Trace Adkins - Don't Stop Tour 2019

Superior Equine Presents

Trace Adkins - Don't Stop Tour 2019

High Valley, Laine Hardy

Sep 20 Friday

Doors: 6:00 pm / Show: 7:00 pm

Forrest County Multipurpose Center

Hattiesburg, MS

$28.50 - $68.50 / $10 off with Military ID

Trace Adkins
Trace Adkins
A Nashville icon for more than two decades, Trace Adkins has made his mark on the country-music industry. 11 million albums sold. Time-honored hit singles. Momentous, fiery and always memorable live performances. GRAMMY nominations. CMT and ACM awards. Nearly 200 million plays on YouTube. Hell, even a slew of movie and TV roles have come the Grand Ole Opry member’s way. But ask Adkins what’s left to prove in his career and the small-town Louisiana native says it’s simple: the itch remains. To create. To collaborate. To continually feel the excitement that comes after whipping up a new song out of thin air and laying it down to tape. It’s what, after all these years, he says he still craves. “It’s an adrenaline rush and I love it,” says Adkins, who is back in the studio working on a new project via, BBR Music Group/Wheelhouse Records. “There’s nothing else like that,” the Louisiana naive offers. “That is still my favorite thing to do in this business. Go into the studio with just some lyrics and a melody and then let the finest musicians in the world help take it and turn it into something magical. It liberates me. I just dig it!”

Working with some of Nashville’s most respected songwriters, Adkins continues to find ways to connect with his fans through music while recording what he describes as autobiographical songs throughout his career. “Over the years people have asked me ‘How could we get to know you?’ Well, if you really wanted to know who Trace Adkins is go back and listen to the album cuts on the records I’ve done over my career. Those are the songs that reflect where I was in my head at the time I made that record.”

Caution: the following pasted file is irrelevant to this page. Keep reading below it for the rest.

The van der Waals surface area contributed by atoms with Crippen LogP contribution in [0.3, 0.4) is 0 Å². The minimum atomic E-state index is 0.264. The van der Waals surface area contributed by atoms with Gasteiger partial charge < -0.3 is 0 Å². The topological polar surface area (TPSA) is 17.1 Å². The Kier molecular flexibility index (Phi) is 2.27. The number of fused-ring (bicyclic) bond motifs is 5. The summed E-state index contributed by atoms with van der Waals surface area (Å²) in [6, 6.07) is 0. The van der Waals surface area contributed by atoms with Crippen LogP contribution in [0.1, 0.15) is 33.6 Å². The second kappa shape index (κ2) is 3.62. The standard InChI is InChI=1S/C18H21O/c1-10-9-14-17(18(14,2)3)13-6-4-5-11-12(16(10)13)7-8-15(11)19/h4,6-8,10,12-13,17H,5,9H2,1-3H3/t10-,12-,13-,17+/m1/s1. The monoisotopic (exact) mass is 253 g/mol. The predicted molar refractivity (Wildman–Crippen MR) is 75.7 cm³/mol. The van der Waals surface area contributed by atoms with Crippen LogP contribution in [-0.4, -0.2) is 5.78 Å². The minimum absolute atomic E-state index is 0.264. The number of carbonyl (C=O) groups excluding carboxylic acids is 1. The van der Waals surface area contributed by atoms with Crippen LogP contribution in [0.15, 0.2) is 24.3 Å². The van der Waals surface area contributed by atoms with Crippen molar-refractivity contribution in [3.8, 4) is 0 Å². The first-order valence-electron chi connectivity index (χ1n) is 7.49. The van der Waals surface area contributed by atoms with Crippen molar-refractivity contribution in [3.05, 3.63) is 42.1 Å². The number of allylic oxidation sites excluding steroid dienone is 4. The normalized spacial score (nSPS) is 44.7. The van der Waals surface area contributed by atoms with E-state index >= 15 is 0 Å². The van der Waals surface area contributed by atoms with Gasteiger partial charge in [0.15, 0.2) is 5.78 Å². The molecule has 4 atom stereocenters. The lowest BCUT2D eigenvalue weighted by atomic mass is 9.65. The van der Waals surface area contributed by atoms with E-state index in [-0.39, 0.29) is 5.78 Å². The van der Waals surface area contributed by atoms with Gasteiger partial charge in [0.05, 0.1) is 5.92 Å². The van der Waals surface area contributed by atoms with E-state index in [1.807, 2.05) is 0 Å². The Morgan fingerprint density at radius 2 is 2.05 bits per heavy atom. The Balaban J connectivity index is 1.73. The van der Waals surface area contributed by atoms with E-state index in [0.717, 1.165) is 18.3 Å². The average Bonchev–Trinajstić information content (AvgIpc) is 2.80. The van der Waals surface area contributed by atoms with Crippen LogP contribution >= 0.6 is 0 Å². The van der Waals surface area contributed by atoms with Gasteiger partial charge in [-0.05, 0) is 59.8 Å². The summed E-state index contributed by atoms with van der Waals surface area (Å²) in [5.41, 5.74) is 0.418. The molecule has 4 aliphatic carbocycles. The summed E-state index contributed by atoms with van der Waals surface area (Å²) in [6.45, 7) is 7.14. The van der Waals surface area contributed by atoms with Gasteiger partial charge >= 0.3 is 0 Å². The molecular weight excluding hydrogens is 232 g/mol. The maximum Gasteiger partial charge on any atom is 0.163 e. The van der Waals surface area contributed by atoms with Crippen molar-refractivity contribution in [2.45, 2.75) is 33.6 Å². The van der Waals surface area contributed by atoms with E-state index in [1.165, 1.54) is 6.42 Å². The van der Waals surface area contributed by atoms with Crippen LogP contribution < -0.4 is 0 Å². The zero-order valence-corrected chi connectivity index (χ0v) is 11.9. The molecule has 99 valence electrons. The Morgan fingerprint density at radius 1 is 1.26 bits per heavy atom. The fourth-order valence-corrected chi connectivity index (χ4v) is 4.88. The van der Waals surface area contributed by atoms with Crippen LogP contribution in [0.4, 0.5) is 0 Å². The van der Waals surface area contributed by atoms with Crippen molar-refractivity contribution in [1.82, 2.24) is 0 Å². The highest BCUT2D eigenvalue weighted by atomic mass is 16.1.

It’s an interesting change of perspective for Adkins, however, when he hits the road for a slew of his now legendary live gigs. Where the studio offers him unique insight into his current state of mind, onstage, when revisiting his classic songs like “You’re Gonna Miss This” or “Every Light in the House” nearly every evening, he says he’s taken back, if only for a brief while, to earlier moments in his life.

“It’s hard to describe, I gotta be honest,” he says of being overcome with emotion and reflection when trotting out some of his time-tested cuts for adoring audiences. “I’ve gotten to the point now where I’ll be onstage singing ‘Every Light In The House Is On’ and I look down at the crowd and realize that person right there wasn’t even alive when I recorded that song.” He laughs. “To watch their face go, Oh, that’s a cool hook, it’s like ‘Oh my god, that’s the first time that person every heard that song!’”

Adkins says he’s profoundly touched that he serves as an inspiration to a younger generation of country artists, much in the way he revered icons like Johnny Cash and Merle Haggard when first moving to Nashville. “I dig it. I want to be in that position,” he says of taking the reigns as an elder statesman of the genre. “I want to be looked at that way. I want those guys to think and know they can walk up to me and ask me anything and know that I’m here for them and I’ll help them however I can. I relish that position.